Many a drag queen has longed to grace the stages of New York, Las Vegas or Key West. But Port Hope, Ontario? Hellz no, gurl!
Despite the burg’s unglamorous rep, last September four Toronto queens packed their stilettos and hit the 401 to play a gig at the town’s 400-seat Capitol Theatre.
The original point of the excursion wasn’t to make a documentary. The queens had been invited by local residents to do a fundraiser. But when organizer Stephanie Stephens ran into filmmaker Raymond Helkio in the Village, she invited him along to document the whole thing.
Stephens figured the show would be recorded just for posterity, but Helkio had other ideas. His previous short, Death of a Bathhouse, had screened at Inside Out last year, and he was longing to make a follow-up. Not content to simply film the girls and fork over the footage, he decided to turn the experience into his first feature, and An Evening with the Impostors was born.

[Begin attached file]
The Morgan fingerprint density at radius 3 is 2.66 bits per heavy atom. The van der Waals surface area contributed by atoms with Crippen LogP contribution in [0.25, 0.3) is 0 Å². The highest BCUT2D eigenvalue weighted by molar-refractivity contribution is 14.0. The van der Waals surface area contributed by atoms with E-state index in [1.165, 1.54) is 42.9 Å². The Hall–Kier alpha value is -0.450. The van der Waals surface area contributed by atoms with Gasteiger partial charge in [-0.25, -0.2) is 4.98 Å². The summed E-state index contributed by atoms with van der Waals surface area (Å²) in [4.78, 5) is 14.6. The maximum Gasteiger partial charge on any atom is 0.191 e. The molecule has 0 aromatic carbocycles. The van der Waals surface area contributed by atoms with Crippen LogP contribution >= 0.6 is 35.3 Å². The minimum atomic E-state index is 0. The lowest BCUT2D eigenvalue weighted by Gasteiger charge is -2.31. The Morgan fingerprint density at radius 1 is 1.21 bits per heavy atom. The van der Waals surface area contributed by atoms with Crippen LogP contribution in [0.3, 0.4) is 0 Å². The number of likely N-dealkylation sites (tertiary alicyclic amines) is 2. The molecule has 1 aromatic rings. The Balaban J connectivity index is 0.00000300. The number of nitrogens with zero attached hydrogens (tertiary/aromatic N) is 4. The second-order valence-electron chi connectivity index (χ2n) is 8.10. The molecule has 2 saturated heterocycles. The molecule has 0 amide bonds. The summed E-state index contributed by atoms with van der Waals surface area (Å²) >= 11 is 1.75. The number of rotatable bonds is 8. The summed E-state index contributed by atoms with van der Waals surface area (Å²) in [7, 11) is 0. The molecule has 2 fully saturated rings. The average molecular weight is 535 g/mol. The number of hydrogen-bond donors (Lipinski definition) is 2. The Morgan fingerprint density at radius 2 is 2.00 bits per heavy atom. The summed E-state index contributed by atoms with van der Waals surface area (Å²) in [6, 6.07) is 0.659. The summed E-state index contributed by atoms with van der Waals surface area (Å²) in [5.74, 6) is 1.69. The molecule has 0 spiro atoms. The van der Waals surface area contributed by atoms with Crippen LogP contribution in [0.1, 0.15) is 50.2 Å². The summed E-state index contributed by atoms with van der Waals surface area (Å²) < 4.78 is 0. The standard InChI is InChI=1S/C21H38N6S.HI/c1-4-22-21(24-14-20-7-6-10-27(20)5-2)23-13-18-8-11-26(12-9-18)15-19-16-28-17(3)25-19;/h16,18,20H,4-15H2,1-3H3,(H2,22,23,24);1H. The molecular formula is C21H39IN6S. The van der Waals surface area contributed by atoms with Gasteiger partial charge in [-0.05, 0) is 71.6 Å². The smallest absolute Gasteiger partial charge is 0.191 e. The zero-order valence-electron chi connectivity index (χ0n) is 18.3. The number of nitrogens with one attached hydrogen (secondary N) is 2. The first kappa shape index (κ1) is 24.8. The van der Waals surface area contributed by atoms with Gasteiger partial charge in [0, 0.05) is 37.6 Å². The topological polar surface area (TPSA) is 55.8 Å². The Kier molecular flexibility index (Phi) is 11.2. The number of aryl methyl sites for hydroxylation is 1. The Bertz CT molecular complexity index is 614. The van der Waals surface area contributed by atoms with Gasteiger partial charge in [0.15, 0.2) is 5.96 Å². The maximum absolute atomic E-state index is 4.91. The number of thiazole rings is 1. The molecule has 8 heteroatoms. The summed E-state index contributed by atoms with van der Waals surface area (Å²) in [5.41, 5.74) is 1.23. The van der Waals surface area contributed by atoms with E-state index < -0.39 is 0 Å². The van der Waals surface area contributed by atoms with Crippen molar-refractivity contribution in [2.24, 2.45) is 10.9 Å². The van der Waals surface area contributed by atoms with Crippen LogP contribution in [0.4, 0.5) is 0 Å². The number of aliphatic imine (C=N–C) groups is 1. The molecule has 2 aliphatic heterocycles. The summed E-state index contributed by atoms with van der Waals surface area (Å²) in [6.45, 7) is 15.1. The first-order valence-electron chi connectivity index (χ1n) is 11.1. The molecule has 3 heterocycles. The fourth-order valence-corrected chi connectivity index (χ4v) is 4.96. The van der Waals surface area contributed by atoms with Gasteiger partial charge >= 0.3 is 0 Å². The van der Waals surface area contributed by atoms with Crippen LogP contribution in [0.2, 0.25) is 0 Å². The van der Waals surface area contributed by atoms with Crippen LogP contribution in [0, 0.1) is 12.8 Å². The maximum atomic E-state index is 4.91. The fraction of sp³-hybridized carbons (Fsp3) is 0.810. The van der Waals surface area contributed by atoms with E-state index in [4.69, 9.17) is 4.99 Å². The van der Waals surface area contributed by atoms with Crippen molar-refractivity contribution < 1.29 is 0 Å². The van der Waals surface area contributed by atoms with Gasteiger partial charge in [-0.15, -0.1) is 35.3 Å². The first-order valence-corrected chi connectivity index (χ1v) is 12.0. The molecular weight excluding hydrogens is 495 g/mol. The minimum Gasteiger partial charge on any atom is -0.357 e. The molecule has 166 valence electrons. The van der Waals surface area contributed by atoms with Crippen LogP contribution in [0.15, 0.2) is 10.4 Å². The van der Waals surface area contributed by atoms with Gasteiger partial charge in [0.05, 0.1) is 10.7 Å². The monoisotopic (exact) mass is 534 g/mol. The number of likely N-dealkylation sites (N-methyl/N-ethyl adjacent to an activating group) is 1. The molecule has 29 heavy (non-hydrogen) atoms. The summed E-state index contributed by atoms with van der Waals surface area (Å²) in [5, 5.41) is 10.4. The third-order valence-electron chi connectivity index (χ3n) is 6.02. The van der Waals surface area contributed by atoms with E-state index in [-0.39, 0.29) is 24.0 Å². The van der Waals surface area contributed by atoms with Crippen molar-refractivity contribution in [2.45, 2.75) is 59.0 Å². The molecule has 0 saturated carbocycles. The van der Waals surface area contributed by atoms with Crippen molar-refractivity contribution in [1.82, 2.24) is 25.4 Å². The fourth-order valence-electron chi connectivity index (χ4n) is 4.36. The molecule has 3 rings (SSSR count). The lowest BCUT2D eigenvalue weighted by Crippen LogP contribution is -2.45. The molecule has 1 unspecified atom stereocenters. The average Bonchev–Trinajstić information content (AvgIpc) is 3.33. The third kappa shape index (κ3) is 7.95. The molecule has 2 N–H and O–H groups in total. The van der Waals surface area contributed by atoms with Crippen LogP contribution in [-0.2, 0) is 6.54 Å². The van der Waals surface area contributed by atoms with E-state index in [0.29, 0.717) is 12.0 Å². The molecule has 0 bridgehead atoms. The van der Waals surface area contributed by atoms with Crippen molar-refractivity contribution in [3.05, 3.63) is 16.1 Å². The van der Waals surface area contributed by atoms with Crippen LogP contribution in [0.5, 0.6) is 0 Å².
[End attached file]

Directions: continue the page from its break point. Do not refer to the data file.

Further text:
Stephens, along with Rachael, Ala Mode and Teran Blake, make up the country-bound quartet. In keeping with the DIY aesthetic of his last piece, Helkio shot with handheld video cameras and iPhones. Capturing the gritty hilarity of a group of queens on a road trip, the film prioritizes rehearsal blunders and backstage banter over show-stopping numbers.
“At one point, Ala Mode steps on the mic and it smacks him in the face,” Helkio says, laughing. “But he just kept on going like nothing happened. Now that’s fierce.”
The Impostors takes its name from a piece of Toronto drag history. The original Impostors were a team who played Yonge Street club La Cage through the 1980s. Owned by the Mirvishes and located where the Hard Rock Café now stands, it was open seven days a week and catered to a mainly straight crowd. Along with Stephens, the original lineup included famed queens Georgie Girl, Michelle DuBarry, Rusty Ryan and Christopher Peterson.
“My first La Cage show freaked the shit out of me,” Helkio recalls. “In the final number, one of the queens started slowly taking off his drag in front of the audience. They used to end their shows that way to convey to the audience they were watching actors playing a part. At the same time, they were also challenging the nature of being queer in a way that’s missing from today’s shows.”